…”Vengeance comes not slowly either upon you or any other wicked man,
but steals silently and imperceptibly, placing its foot squarely on the neck of the bad…” Euripides
The story of Britain’s first Celtic Queen is the stuff of legend.
That Boudica was also a wife and mother has been overshadowed by her prowess as a Warrior. Chronicling the events of her rise and fall from grace in 60 CE, Roman biographer Dio Cassius said of her….”She was large of frame, terrifying of aspect with a great mass of red hair that fell to her knees. She wore a great twisted golden necklace and a tunic of many colours, over which was a thick mantle, fastened by a brooch. Now she grasped a spear, to strike fear into all who watched her.”
That this Queen, wife of Prasutagus, King of the Iceni – a Celtic tribe who existed in the southern part of Britain known as East Anglia – rose to the ranks of power and prestige was notable on its face. That it confounded and angered the Roman Empire’s newest Emperor, Nero, was something that would not go unnoticed…or unpunished.
After the death of Prasutagus all bets were off. Leaving his empire to his two daughters to rule after his demise, as was the culture of the Iceni, Nero was enraged. Women were not fit to rule over anything other than a household and his itch to do away with these Iceni women had to be scratched once and for all.
With the continual gang-rape and flogging of Boudica and her daughters Heanua and her youngest Lannosea, Nero was of the opinion his message had been understood. He allowed the release of the trio only to be confronted once more in short order. The Iceni people still revered Boudica and considered her their Queen and as such she and her girls took up arms, in brutal fashion, against the dictatorial rule of Rome.
While fighting valiantly the Queen and her eldest, Heanua were captured. Lannosea eluded capture but was close enough to witness the savagery the Roman’s perpetrated on her mother and sister before slitting their throats. At that point an anger arose in her that would carry her through the grisly battlefields of East Anglia and beyond, combine forces with the fighting Druid clan and into the very bosom of Roman power.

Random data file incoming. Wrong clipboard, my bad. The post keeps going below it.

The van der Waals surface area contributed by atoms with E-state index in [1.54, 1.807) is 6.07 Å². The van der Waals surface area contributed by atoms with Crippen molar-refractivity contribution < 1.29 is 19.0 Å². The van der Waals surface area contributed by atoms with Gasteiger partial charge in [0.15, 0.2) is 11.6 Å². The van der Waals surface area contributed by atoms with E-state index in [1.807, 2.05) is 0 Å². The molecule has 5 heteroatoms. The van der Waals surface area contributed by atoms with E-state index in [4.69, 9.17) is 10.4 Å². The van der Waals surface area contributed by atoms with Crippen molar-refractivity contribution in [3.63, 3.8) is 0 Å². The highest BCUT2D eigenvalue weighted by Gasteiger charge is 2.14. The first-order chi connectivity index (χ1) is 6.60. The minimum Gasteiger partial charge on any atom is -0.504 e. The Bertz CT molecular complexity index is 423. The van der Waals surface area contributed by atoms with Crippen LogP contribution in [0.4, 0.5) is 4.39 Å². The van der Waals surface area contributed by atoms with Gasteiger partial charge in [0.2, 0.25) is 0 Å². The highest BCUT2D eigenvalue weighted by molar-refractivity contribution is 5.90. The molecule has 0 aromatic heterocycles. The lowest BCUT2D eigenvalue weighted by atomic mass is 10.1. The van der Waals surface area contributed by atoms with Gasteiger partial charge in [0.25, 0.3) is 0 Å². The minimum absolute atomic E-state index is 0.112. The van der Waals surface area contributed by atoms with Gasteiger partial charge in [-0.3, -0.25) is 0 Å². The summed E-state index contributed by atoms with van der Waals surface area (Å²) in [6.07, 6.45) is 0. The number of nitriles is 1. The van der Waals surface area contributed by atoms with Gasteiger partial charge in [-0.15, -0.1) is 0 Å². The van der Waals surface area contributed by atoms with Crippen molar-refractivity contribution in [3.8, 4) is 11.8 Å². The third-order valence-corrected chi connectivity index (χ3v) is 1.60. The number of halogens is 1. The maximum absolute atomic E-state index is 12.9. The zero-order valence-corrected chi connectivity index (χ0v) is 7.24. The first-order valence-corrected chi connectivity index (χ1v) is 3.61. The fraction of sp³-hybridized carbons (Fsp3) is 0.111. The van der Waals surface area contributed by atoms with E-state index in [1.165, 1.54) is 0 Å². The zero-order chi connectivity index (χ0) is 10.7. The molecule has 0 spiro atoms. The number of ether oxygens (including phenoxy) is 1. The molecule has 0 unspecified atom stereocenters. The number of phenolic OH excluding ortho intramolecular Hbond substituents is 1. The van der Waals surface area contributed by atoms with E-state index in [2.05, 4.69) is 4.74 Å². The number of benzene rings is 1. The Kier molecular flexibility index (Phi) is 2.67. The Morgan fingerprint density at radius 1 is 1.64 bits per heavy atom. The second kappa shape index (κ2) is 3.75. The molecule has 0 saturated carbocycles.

During the first siege she meets Andrus of the Druids, a fiery colonel and a love affair for all time ensues. When he is captured by the Roman’s and taken to the seat of power in the region, Camulodunum, Lannosea has the opening she has been looking for in that she will find entrée and purpose in freeing Andrus and exacting revenge for the deaths of her mother and sister.
Lannosea’s ultimate protector comes in the visage of Iceni god Gallorem. She has awakened him from his centuries long slumber with her tears and strengthened him with her rage. His own power knows no earthly bounds.
Posing as a slave girl Dominica, she caught the eye of the sitting Governor of the region of Camulodunum, Suetonius Agricola, great-grandson of the revered and feared Gnaeus Julius Agricola who held the title before him. Suetonius was reportedly even more brutal than his ancestor; his reputation that of a depraved beast; an image that was quickly fomented in a series of brutal public executions. The one thing that beguiled him the most, however, was the slave girl Dominica. He was totally obsessed with her and would hear no reason coming from his beloved mother or trusted advisor, both of whom were suspect of the new concubine.
The story weaves its way, like a thread through the finest silk, defining and revealing the intricacies of love, betrayal, torture, passion and ultimately vengeance in a time in history when there were no rules.
The rural landscape and topography of this time in early Britain is rife with illness, intrigue, deceit and betrayal.
The cast of characters are rich and deeply drawn eliciting hatred of some and pity for others. Through it all Lannosea, in the end, gets exactly what she came for…and more.
The ending will not disappoint.